The Tignon Laws Set The Precedent For The Appropriation and Misconception Around Black Hair
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Black hair has always been a topic of conversation and fascination in the world.

As of present, we can find conversations about what is and what isn’t cultural appropriation by way of hair (aka Kim Kardashian and her “Bo Derek” braids) or current cases playing out in court about what is and what isn’t discrimination based on a hairstyle. Black hair has always been a topic of conversation. 

Most Black women can relate to the struggle of getting braids or weave and having unwanted comments from non-black co-workers. Even young Black girls are subject to ridicule because of their hairstyles. The Tignon Laws of 1786 are proof that Black hair has always been policed in America. 

Passed during a time where creole, mulatto, and women of African descent would adorn their textured hair with gems, beads, and other accents that made them stand out from white women, these laws were designed to regulate our hair. During this period, it is believed that white men found themselves increasingly attracted to the exotic looks of women of color, which enraged white women.

In an effort to quell the problem Governor Esteban Rodriguez Miro of Louisiana proclaimed that women of color must cover their hair with a knotted headdress and refrain from adorning it with jewels when out in public. The hope was to calm white men’s desires while also being a class signifier.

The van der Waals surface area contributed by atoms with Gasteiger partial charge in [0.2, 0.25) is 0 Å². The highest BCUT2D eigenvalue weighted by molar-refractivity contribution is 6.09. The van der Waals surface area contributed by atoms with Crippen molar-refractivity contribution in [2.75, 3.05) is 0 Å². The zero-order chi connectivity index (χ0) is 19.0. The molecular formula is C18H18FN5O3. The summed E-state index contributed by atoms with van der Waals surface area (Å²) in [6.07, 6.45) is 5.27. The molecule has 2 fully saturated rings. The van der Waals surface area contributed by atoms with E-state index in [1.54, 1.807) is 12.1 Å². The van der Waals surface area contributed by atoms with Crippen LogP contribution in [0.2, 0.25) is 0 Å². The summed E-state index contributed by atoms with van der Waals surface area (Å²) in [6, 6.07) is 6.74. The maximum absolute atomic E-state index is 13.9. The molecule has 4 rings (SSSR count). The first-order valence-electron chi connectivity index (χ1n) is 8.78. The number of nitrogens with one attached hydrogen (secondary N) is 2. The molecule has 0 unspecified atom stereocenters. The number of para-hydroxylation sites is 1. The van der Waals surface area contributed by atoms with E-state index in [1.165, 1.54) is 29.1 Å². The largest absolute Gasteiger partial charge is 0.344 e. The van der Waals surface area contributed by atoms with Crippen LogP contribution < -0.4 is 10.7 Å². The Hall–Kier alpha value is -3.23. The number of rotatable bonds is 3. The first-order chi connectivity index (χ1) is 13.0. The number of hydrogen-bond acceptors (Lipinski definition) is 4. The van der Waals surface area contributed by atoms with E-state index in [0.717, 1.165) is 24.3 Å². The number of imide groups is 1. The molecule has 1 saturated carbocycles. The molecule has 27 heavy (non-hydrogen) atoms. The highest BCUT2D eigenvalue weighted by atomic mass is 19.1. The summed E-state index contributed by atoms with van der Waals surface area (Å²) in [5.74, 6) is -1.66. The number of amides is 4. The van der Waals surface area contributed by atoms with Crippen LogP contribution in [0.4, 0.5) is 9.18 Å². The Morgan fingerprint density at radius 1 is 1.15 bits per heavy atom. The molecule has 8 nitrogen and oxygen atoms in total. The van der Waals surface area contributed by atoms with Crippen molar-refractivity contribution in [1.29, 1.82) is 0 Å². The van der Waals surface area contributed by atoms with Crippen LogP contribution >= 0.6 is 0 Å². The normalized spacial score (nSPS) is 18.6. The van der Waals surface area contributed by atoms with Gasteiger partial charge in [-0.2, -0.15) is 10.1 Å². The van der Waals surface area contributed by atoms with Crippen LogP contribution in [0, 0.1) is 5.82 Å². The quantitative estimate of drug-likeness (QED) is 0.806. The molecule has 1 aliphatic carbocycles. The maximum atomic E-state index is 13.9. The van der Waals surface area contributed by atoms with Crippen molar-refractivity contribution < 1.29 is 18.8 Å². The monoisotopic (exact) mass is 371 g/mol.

Of course being the resilient people we are, Black women turned travesty into triumph. Soon, the tignons became a major fashion statement and they adorned their wraps in spite of the laws meant to strip their creativity and culture.

Using ribbons, brooches, beads, and the most luxurious of fabrics Black women found a way for their culture and spirit to push through. Legally, nothing could be done about the adoring of the tignons, as they were not breaking the law because the law only applied to their hair. The effects of the Tignon Laws are still seen today, as it is still commonplace for Black women to wear elaborate headwraps and headdresses.

While we may not be any blatant laws that prohibit black women from wearing their hair any certain way in public, we do still face the microaggressions that come from appropriation and misconceptions about Black hair. Have you ever heard of the Tignon Laws? 

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